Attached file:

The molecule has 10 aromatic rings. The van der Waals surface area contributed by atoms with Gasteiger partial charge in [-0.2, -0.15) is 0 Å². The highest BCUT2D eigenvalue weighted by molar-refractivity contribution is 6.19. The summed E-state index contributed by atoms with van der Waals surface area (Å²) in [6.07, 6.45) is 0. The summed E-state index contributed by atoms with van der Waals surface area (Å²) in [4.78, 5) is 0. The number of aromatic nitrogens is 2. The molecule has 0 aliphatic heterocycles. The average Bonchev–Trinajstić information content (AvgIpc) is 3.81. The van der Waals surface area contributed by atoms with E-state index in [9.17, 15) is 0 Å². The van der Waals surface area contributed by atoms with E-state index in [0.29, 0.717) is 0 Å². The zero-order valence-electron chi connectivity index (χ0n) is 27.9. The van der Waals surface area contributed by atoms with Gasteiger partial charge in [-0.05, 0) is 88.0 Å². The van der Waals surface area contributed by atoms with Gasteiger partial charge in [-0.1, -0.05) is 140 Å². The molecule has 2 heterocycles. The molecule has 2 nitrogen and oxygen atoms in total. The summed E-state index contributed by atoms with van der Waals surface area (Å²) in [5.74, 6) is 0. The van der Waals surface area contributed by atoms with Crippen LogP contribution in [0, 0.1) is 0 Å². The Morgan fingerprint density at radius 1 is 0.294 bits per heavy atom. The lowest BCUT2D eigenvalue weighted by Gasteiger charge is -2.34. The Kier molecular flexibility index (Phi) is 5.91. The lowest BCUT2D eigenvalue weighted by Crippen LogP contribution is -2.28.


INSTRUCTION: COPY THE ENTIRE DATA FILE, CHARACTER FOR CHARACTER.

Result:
The molecule has 10 aromatic rings. The van der Waals surface area contributed by atoms with Gasteiger partial charge in [-0.2, -0.15) is 0 Å². The highest BCUT2D eigenvalue weighted by molar-refractivity contribution is 6.19. The summed E-state index contributed by atoms with van der Waals surface area (Å²) in [6.07, 6.45) is 0. The summed E-state index contributed by atoms with van der Waals surface area (Å²) in [4.78, 5) is 0. The number of aromatic nitrogens is 2. The molecule has 0 aliphatic heterocycles. The average Bonchev–Trinajstić information content (AvgIpc) is 3.81. The van der Waals surface area contributed by atoms with E-state index in [9.17, 15) is 0 Å². The van der Waals surface area contributed by atoms with E-state index in [0.29, 0.717) is 0 Å². The zero-order valence-electron chi connectivity index (χ0n) is 27.9. The van der Waals surface area contributed by atoms with Gasteiger partial charge in [-0.05, 0) is 88.0 Å². The van der Waals surface area contributed by atoms with Gasteiger partial charge in [-0.1, -0.05) is 140 Å². The molecule has 2 heterocycles. The molecule has 2 nitrogen and oxygen atoms in total. The summed E-state index contributed by atoms with van der Waals surface area (Å²) in [5.74, 6) is 0. The van der Waals surface area contributed by atoms with Crippen LogP contribution in [0, 0.1) is 0 Å². The Morgan fingerprint density at radius 1 is 0.294 bits per heavy atom. The lowest BCUT2D eigenvalue weighted by Gasteiger charge is -2.34. The Kier molecular flexibility index (Phi) is 5.91. The lowest BCUT2D eigenvalue weighted by Crippen LogP contribution is -2.28.